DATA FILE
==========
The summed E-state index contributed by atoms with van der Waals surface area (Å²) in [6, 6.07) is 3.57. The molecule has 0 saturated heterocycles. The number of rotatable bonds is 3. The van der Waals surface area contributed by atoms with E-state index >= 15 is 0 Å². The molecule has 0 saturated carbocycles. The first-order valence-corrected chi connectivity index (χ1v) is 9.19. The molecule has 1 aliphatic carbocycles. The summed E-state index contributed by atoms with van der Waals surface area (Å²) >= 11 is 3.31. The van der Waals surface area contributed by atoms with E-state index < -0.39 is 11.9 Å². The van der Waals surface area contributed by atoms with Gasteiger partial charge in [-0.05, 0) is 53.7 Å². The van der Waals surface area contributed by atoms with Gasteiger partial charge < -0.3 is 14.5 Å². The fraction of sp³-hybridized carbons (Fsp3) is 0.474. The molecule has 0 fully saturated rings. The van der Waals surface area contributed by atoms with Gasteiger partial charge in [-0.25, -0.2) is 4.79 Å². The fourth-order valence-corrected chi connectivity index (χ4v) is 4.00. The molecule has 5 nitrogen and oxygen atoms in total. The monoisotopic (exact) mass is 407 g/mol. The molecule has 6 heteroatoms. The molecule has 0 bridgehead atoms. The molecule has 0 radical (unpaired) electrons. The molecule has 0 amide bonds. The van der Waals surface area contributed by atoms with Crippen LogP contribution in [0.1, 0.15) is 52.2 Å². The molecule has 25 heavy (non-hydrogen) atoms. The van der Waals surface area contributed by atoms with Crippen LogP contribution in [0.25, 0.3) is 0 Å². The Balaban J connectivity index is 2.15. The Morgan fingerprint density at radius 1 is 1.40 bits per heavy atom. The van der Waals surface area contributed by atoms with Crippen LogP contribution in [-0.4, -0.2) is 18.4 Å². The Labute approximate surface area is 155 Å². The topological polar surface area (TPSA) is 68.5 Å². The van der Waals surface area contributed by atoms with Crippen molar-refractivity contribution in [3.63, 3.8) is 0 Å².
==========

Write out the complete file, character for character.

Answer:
The summed E-state index contributed by atoms with van der Waals surface area (Å²) in [6, 6.07) is 3.57. The molecule has 0 saturated heterocycles. The number of rotatable bonds is 3. The van der Waals surface area contributed by atoms with E-state index >= 15 is 0 Å². The molecule has 0 saturated carbocycles. The first-order valence-corrected chi connectivity index (χ1v) is 9.19. The molecule has 1 aliphatic carbocycles. The summed E-state index contributed by atoms with van der Waals surface area (Å²) >= 11 is 3.31. The van der Waals surface area contributed by atoms with E-state index < -0.39 is 11.9 Å². The van der Waals surface area contributed by atoms with Gasteiger partial charge in [-0.05, 0) is 53.7 Å². The van der Waals surface area contributed by atoms with Gasteiger partial charge < -0.3 is 14.5 Å². The fraction of sp³-hybridized carbons (Fsp3) is 0.474. The molecule has 0 fully saturated rings. The van der Waals surface area contributed by atoms with Gasteiger partial charge in [-0.25, -0.2) is 4.79 Å². The fourth-order valence-corrected chi connectivity index (χ4v) is 4.00. The molecule has 5 nitrogen and oxygen atoms in total. The monoisotopic (exact) mass is 407 g/mol. The molecule has 6 heteroatoms. The molecule has 0 bridgehead atoms. The molecule has 0 radical (unpaired) electrons. The molecule has 0 amide bonds. The van der Waals surface area contributed by atoms with Crippen LogP contribution in [0.1, 0.15) is 52.2 Å². The molecule has 25 heavy (non-hydrogen) atoms. The van der Waals surface area contributed by atoms with Crippen LogP contribution in [0.25, 0.3) is 0 Å². The Balaban J connectivity index is 2.15. The Morgan fingerprint density at radius 1 is 1.40 bits per heavy atom. The van der Waals surface area contributed by atoms with Crippen LogP contribution in [-0.4, -0.2) is 18.4 Å². The Labute approximate surface area is 155 Å². The topological polar surface area (TPSA) is 68.5 Å². The van der Waals surface area contributed by atoms with Crippen molar-refractivity contribution in [3.63, 3.8) is 0 Å².